Tamales Tolimenses (Tolima Region Tamales)

by Erica Dinho on November 8, 2010

This post is also available in Spanish

Tamal Tolimense Colombiano

Tamal is an important dish in Colombian cuisine and you’ll find them on almost all traditional Colombian restaurant menus. There are many different variations of tamales throughout the country. Tamales Tolimense is a recipe I have been planning to share with you for some time now.

The filling in this tamal is chicken, pork belly, pork ribs, boiled egg, carrots, peas, potatoes, rice, condiments, and masa, all wrapped with plantain leaves. In the Tolima region of Colombia it is traditional to eat Tamal Tolimense for breakfast with hot chocolate and arepa.

Tamal is a dish loved all around Colombia, and I want to share all of the many variations with you. I hope you enjoy this recipe as much as I did!

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Ingredients

(12 tamales)

  • 2 pounds of pork ribs, cut into small pieces
  • 12 pieces of chicken
  • 1 pound pork belly, cut into small pieces
  • 4 medium potatoes, peeled and sliced
  • 2 large carrots, peeled and sliced
  • 6 cooked eggs, sliced
  • 1 cup peas
  • 3 cups cooked rice

Peas, carrots and Potatoes

Marinade:
1 large onion, chopped
4 garlic cloves
1 large red bell pepper, chopped
1 large green bell pepper, chopped
4 scallions, chopped
4 tablespoons ground cumin
3 tablespoons sazon Goya with azafran or Color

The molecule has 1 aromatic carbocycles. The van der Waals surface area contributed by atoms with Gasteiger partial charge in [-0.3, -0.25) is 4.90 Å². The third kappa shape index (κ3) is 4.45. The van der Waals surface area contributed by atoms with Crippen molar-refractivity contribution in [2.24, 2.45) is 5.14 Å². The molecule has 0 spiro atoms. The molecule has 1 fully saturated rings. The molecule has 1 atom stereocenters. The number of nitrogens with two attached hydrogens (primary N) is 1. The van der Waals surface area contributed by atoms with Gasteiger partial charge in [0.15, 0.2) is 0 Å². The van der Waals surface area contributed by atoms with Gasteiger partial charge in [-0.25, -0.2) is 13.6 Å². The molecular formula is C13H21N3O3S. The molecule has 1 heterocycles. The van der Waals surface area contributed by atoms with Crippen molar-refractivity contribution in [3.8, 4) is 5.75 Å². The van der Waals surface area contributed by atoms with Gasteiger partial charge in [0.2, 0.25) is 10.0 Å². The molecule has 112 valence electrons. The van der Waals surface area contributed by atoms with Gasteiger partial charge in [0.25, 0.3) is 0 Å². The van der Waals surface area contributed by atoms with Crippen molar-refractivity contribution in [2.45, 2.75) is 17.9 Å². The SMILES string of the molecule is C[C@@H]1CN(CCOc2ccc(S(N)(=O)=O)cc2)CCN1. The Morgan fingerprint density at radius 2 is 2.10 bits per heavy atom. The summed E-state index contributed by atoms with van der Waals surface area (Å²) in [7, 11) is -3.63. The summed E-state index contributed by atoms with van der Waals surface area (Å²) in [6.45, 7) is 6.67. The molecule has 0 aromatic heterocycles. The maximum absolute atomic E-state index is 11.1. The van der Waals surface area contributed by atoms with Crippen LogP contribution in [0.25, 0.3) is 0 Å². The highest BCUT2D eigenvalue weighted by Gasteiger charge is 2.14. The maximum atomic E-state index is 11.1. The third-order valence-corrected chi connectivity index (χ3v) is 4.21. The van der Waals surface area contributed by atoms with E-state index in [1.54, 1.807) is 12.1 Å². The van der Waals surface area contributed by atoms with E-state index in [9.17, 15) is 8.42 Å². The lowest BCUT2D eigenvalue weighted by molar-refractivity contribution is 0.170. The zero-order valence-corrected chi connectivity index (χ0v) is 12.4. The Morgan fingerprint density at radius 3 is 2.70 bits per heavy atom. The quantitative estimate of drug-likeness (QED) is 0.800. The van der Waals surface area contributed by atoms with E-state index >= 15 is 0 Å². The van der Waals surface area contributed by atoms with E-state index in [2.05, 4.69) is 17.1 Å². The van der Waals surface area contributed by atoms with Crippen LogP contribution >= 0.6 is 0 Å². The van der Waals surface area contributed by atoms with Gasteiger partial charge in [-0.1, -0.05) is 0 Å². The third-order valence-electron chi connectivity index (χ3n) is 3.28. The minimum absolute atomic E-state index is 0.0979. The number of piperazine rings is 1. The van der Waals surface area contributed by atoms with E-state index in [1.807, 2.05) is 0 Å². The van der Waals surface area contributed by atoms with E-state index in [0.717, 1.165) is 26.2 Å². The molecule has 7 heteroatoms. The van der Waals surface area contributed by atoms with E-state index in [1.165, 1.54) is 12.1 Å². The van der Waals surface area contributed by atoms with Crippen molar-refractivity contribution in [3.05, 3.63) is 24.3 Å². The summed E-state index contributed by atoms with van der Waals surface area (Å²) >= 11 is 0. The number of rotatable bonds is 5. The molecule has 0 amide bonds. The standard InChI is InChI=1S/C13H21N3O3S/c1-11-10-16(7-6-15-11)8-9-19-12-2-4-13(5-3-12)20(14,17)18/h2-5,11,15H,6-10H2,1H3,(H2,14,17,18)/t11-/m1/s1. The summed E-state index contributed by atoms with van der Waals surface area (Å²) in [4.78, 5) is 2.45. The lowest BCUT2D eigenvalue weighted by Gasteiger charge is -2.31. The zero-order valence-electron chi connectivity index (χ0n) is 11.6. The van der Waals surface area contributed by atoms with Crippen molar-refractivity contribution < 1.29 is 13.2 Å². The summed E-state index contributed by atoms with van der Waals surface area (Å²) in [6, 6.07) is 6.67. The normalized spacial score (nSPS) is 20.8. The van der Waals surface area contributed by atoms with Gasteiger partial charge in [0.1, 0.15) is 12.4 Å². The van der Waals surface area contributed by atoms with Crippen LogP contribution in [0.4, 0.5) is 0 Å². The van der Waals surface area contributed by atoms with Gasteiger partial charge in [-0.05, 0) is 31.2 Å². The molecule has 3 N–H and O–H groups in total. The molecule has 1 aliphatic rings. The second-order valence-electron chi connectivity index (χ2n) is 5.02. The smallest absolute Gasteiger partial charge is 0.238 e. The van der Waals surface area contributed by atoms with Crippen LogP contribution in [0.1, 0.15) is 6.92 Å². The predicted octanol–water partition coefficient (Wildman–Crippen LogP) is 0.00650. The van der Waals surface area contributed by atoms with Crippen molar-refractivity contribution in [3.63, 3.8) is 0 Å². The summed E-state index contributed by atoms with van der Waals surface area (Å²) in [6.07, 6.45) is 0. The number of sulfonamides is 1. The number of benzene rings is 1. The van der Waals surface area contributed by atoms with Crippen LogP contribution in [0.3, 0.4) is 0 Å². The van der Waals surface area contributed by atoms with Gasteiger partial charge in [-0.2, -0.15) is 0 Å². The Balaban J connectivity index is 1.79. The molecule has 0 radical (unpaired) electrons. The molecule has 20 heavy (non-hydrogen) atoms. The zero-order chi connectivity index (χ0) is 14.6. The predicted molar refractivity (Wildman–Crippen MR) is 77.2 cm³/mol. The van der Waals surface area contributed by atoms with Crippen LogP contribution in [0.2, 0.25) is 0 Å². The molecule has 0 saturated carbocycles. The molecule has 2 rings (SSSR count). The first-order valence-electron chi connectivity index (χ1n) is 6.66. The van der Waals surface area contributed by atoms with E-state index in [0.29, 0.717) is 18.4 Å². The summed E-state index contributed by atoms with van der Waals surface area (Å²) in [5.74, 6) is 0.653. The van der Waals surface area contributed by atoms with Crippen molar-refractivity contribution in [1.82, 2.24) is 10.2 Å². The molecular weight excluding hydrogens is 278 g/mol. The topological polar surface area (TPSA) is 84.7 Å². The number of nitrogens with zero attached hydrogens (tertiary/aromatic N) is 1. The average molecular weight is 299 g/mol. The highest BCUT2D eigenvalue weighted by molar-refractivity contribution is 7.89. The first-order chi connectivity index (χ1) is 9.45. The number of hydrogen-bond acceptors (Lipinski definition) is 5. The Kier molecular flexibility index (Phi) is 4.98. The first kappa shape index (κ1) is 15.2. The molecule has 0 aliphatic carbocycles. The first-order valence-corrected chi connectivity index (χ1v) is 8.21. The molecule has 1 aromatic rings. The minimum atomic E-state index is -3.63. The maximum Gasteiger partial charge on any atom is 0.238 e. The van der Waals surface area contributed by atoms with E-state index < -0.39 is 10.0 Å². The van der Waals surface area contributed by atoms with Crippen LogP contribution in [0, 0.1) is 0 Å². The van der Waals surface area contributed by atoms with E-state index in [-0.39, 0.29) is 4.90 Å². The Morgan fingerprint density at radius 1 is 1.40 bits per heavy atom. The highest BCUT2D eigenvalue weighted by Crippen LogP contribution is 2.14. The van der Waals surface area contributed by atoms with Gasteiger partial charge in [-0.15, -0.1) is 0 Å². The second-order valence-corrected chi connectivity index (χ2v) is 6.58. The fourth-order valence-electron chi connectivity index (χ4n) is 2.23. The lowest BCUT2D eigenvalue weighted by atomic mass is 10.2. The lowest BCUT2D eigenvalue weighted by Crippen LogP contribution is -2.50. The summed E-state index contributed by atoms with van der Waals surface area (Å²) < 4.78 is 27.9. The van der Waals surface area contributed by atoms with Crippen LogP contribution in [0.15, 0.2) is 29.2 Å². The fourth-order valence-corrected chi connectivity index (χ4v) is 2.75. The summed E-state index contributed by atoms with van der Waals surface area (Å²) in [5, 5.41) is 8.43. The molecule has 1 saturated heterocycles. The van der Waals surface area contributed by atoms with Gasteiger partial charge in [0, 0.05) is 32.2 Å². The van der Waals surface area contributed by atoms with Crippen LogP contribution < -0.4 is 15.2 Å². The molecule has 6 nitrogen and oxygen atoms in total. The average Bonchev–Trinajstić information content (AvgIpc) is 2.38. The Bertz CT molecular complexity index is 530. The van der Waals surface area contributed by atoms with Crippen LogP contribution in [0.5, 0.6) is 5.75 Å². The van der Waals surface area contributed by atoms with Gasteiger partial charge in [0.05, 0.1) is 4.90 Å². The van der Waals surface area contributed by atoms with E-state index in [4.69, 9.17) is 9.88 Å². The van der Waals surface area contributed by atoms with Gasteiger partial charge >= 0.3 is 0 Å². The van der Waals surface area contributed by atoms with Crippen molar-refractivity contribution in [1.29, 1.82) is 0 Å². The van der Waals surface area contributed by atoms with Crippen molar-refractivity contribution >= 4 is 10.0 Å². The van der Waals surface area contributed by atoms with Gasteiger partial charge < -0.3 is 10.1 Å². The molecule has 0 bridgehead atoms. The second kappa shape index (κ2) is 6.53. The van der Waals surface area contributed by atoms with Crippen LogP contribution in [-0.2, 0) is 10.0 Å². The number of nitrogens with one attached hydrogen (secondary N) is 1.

Salt
2 cups water

Masa:
1 pound yellow precooked corn meal (masarepa)
5 cups chicken stock
Salt
½ cup marinade
2 tablespoons sazon Goya with azafran or color

Wrapping:
2 pounds banana leaves, cut into pieces about 15 inches long
String
Water and Salt to cook the tamales

Directions

  1. Place all the marinade ingredients in the blender and blend until smooth. Reserve ½ cup of the marinade to prepare the masa.
  2. In a large plastic bowl place all the meat, add 1 ½ cups of the marinade. Mix well, cover and refrigerate overnight.
  3. To prepare the masa: Place the masarepa in a large bowl, add the water, salt, sazon Goya or color and reserved marinade. Mix well with a wooden spoon or your hands.
  4. Wash the leaves well with hot water and set aside.
  5. To assemble the tamales: Place 1 piece of the leaf on a work surface and place a second leaf on top, pointing in the opposite direction, like forming a cross.
  6. Tamal Uncooked

  7. 6 . Spread 1/2 cup of masa and about 1/4 cup of rice in the center of the banana leaves, at the point where they connect and form a cross. Place, 1 piece pork belly, 1 piece of chicken and 1 piece of rib on top of the masa and place about 1 tablespoon of peas, 1 or 2 slices of carrots and 2 slices of potatoes on top of the meat.